6. The Miniaturist by Jessie Burton

This novel is set in Amsterdam in the 17th century. The descriptions in this book are so vivid and I really felt like I was there in 17th century Amsterdam. I’ve only read a handful of books set in the Netherlands and this one was truly unique.

7. The Narrow Road to the Deep North by Richard Flanagan

Another WWII historical fiction novel… The Narrow Road to the Deep North is the 2014 Man Booker Prize Winner. It’s a heartwrenching story about Australian soldiers in Japanese prisoner of war camps.

8. A Year of Marvellous Ways by Sarah Winman

This novel is set in Cornwall during WWI and is about a friendship between a 90 year old woman and a young soldier who floats ashore near her home. This was beautifully written and made me realise that I love WWI fiction almost as much as I love WWII.

9. Madame Tussaud’s Apprentice by Kathleen Benner Duble

As you can probably tell from the title, this book is set in France during the French Revolution. While there were some aspects of the book that kept me from giving it more than 3.5 stars, I thoroughly enjoyed the setting of the novel and it was a time period that I’ve read very little about.

10. Rurouni Kenshin by Nobuhiro Watsuki

I couldn’t talk about historical fiction without mentioning my favourite manga, Rurouni Kenshin. This one is set in the Meiji era in Japan, which is a time period and setting that I love to read about. It’s definitely my favourite period of Japanese history, with Taisho as a close second. I love all mangas, animes, novels that are set during Meiji and Taisho.


Let me know what some of your historical fiction novels are. I’m always on the look out for more WWII fiction and other historical fiction in general! And if non-fantasy historical fiction isn’t your thing, let me know what historical fantasy novels you love! My favourite is probably The Infernal Devices ❤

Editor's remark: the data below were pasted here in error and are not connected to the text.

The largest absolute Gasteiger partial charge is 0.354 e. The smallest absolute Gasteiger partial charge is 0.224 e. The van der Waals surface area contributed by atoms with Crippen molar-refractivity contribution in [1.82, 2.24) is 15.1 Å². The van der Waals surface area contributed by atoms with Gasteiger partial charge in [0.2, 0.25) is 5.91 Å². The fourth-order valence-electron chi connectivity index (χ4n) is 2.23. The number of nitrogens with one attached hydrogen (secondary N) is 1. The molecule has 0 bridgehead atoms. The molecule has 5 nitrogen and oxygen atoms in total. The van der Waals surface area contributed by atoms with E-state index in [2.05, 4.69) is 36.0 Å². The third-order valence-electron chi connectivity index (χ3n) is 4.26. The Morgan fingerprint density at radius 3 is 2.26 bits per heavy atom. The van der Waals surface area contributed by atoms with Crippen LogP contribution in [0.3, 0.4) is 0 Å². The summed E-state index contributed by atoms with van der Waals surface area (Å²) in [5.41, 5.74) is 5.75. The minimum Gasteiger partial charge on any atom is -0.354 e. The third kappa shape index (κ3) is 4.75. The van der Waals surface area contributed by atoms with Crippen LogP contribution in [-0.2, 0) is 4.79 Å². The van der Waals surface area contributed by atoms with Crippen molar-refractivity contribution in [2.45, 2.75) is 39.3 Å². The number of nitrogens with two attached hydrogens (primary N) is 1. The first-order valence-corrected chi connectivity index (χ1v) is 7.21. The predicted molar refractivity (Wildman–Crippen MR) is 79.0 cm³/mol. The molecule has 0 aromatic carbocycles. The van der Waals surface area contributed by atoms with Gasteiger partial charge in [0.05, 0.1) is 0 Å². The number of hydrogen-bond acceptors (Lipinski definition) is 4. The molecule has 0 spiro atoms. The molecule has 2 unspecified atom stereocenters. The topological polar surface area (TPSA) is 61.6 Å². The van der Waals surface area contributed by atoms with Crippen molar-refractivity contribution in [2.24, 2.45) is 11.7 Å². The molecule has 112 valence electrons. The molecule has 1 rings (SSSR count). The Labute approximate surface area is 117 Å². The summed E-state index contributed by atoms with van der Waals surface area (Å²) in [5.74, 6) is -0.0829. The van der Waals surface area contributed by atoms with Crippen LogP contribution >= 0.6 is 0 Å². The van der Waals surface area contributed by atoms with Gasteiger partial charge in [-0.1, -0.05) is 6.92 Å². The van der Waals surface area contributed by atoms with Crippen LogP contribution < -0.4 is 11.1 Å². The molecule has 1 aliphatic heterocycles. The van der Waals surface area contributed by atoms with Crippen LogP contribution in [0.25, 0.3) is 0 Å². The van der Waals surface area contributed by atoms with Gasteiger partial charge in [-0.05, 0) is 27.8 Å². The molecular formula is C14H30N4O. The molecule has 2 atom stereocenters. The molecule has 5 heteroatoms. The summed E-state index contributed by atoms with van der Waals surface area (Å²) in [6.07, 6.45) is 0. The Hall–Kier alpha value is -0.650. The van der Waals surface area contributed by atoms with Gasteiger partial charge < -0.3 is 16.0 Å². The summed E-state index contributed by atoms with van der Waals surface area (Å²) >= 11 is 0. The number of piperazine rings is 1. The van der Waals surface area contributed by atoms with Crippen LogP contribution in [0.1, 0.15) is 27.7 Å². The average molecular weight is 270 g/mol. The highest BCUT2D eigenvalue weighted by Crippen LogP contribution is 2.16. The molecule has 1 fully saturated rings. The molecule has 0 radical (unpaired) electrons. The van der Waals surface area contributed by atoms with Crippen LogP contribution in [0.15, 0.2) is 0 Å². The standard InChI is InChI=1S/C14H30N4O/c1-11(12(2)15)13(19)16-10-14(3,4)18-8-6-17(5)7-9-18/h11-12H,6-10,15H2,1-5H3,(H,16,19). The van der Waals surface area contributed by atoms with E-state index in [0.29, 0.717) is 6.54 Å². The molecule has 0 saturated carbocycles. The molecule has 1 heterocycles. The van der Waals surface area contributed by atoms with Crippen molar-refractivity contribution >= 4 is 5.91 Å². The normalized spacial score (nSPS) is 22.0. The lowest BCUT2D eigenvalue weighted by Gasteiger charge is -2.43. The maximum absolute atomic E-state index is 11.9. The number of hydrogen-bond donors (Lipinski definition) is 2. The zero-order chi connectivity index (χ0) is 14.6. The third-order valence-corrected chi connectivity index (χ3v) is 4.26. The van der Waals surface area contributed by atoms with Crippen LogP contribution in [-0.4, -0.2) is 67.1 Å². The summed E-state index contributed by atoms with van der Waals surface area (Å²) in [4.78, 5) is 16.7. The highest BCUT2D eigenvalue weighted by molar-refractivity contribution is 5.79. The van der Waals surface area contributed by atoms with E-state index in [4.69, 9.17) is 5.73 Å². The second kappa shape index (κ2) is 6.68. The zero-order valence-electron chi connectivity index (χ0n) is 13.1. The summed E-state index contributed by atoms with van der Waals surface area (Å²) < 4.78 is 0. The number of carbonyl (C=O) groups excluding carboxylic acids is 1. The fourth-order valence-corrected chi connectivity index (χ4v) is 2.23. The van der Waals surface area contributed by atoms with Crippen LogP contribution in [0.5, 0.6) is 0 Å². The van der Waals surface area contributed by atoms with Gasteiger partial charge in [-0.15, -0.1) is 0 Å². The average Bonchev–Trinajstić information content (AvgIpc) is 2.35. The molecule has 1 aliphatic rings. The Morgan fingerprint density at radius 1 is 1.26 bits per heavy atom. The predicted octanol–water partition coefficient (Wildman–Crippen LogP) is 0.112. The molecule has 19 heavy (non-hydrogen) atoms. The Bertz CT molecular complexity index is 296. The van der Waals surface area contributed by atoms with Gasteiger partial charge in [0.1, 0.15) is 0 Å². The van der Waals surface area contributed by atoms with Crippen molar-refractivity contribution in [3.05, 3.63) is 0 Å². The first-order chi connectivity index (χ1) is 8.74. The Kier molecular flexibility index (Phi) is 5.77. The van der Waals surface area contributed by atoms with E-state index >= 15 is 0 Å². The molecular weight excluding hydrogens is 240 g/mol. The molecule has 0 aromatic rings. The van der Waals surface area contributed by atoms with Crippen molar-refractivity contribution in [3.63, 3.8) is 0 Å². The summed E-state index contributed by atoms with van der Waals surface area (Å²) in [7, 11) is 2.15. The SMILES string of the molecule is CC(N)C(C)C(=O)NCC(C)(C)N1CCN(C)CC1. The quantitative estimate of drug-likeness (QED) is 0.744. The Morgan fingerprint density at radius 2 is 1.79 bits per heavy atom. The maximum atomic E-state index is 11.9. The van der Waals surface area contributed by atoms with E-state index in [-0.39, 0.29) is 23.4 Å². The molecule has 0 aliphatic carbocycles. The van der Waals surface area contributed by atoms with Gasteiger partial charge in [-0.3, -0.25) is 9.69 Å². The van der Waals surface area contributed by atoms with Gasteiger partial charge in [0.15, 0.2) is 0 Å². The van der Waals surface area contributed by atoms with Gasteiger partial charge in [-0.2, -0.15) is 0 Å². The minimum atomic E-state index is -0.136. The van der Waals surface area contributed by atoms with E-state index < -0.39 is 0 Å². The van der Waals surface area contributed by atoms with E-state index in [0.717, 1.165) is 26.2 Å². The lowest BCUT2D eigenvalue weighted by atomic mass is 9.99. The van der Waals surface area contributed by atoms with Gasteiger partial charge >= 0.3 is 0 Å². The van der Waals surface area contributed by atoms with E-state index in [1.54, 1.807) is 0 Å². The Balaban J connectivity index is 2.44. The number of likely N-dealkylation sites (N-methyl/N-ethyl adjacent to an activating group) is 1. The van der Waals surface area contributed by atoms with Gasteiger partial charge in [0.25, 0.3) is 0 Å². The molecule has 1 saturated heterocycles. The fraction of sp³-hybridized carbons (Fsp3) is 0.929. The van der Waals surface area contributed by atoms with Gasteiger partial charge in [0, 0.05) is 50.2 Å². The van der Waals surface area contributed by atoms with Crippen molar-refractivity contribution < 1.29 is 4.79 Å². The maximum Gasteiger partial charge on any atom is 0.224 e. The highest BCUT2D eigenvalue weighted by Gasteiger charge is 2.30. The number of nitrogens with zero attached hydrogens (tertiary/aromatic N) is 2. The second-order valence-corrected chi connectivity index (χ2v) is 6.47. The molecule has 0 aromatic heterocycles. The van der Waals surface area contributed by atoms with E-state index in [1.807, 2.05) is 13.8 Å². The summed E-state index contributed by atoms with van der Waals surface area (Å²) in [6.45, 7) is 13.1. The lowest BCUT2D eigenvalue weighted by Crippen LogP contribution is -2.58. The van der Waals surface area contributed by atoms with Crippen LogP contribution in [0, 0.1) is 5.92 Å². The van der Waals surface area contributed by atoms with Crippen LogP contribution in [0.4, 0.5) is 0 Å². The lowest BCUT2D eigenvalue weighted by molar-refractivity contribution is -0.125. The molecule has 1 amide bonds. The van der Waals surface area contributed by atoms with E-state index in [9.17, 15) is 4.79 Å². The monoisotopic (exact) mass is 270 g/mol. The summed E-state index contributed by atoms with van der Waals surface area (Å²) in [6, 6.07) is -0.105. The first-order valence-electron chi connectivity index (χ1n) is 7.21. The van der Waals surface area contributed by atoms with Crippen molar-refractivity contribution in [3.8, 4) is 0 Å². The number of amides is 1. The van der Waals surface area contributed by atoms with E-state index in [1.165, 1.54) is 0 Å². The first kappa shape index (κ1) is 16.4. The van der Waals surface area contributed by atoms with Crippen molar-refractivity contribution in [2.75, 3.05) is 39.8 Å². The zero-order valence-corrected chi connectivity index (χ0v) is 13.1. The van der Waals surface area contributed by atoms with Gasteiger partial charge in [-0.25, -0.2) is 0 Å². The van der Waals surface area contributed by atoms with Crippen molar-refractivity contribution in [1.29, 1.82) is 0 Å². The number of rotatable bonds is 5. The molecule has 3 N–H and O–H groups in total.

Review: Max by Sarah Cohen-Scali

max

Publisher: Text Publishing
Release date: January 27, 2016
Format: Paperback
Source: Publisher
Pages: 464
Goodreads || Book Depository || Booktopia

Meet Max. Indoctrinated in Nazi ideology, he is about to tell you his story. In 1936, he is a baby inside his blonde, blue-eyed mother. His destiny is to become an exceptional being in the ‘Lebensborn’ (Fountain of Life) program, designed to produce perfect specimens of the Aryan race. But when Max meets Lukas, a Polish boy who rebels against the Nazi system, cracks start to appear in Max’s convictions…

Like The Book Thief and The Boy in the Striped Pajamas, Max is a compelling historical fable. It is the story of an orphan boy who personifies the evil that people can inflict on children in times of war.

Max was awarded twelve French literary prizes, including the prestigious Prix Sorcières for Young Adult Literature.

MY THOUGHTS

5 stars

I received a review copy of Max from Text Publishing. All thoughts and opinions are my own.

Max is a historical fiction novel with a twist. This novel by Sarah Cohen-Scali (translated by Penny Hueston of Text Publishing) chronicles Max’s life from a fetus to 10 years of age. I should point out here that while we follow the story of a child in this book, Max is marketed as young adult (14+). It contains some very mature content including violence, rape and other sexual themes.